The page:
Written by: Robin C. Farrell | September 22nd, 2021
The Starling (Theodore Melfi, 2021) 2½ out of 4 stars.
The Starling is a jumble of emotional turmoil and bizarre encounters. Ostensibly, the plot revolves around married couple Lilly (Melissa McCarthy, Thunder Force) and Jack (Chris O’Dowd, How to Build a Girl) in the aftermath of the death of their daughter, Katie. Jack now resides at a psychiatric facility, New Horizons, and Lilly struggles to hold down her grocery-store job and combats the titular, territorial starling, which leads her to therapist-turned-veterinarian Dr. Larry Fine (Kevin Kline, Ricki and the Flash).
The beginning delivers a powerful, emotional presentation of loss. The film doesn’t explicitly state what happened but nails the smaller details: the impressions of the crib’s feet in the carpet, the encompassing silence, the loneliness. Both parties seem to avoid their emotions, just trying to get through each day. Lilly’s attempt puts her into a kind of daze, while Jack is in full escapism-mode at New Horizons. Lilly has avoided going into Katie’s nursery, keeping the door shut, in fact. When she finally does open the door and go in, she immediately empties the room and drags (nearly) all the contents out to the curb. That desire to look anywhere else but at the missing thing, the changed and broken thing, feels surprisingly relatable, despite being a portrayal of such a specific experience of losing a child.
The full story takes shape as both Lilly and Jack reveal details in conversations with Dr. Fine and various mental-health professionals. They each spend part of the film in the dark about the feelings and outlook of the other person. It’s only once they start admitting their own struggles to themselves and each other that they then start to see beyond their own pain and coping mechanisms. Everyone has something to learn here: Lilly, Jack, Dr. Fine, and even the New Horizons staff.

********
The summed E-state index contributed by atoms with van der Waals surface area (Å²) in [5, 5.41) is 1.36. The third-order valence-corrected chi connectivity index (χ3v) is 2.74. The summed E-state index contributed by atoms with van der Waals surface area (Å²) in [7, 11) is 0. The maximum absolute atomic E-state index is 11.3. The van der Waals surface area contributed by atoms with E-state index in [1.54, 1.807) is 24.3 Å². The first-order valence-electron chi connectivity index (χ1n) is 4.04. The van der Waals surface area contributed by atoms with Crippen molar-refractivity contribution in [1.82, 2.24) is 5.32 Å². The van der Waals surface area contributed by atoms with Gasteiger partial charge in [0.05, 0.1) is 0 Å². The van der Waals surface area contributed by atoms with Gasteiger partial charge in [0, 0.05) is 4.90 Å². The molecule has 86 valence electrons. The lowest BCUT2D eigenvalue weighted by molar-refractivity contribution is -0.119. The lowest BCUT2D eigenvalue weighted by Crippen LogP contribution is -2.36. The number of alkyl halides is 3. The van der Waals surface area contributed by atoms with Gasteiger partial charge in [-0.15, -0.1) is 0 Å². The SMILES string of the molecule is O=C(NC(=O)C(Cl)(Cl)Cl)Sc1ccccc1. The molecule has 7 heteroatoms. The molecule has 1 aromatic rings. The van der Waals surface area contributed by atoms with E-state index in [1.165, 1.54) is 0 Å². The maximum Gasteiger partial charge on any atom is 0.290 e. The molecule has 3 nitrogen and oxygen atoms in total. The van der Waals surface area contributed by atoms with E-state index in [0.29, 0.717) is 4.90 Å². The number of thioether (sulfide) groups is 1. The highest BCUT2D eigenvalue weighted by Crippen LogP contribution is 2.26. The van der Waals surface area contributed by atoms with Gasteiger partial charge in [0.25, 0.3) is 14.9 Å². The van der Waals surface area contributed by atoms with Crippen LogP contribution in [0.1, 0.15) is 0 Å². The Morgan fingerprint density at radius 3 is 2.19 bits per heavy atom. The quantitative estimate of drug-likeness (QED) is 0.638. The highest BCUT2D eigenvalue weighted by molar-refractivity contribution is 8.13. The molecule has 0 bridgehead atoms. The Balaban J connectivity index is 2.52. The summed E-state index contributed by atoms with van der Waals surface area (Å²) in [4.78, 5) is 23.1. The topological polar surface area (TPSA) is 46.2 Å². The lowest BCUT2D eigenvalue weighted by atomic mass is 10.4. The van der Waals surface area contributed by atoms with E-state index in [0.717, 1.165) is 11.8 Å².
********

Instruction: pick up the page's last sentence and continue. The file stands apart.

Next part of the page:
The soundtrack definitely could have used more musical score in place of lyric-filled songs, and the plot is fairly predictable, if peppered with unexpected and often unnecessary side-trips. Lilly’s battle with the starling, for example, often feels like a deterrent to the main plot. It connects Lilly with Dr. Fine, but otherwise provides a clunky metaphor for her internal journey. The cast is terrific, especially Melissa McCarthy in dramatic mode, and Kevin Kline is charming as ever, even in a smaller role. Sensitivity to this subject matter may differ from viewer to viewer but the ending falls short compared to the opening’s emotional punch. Perhaps, though, it is the intention of director Theodore Melfi (Hidden Figures) and writer Matt Harris not to leave you in a pile of weeping pieces but rather to conclude in a slightly lighter place than we began; to breathe and smile a little easier.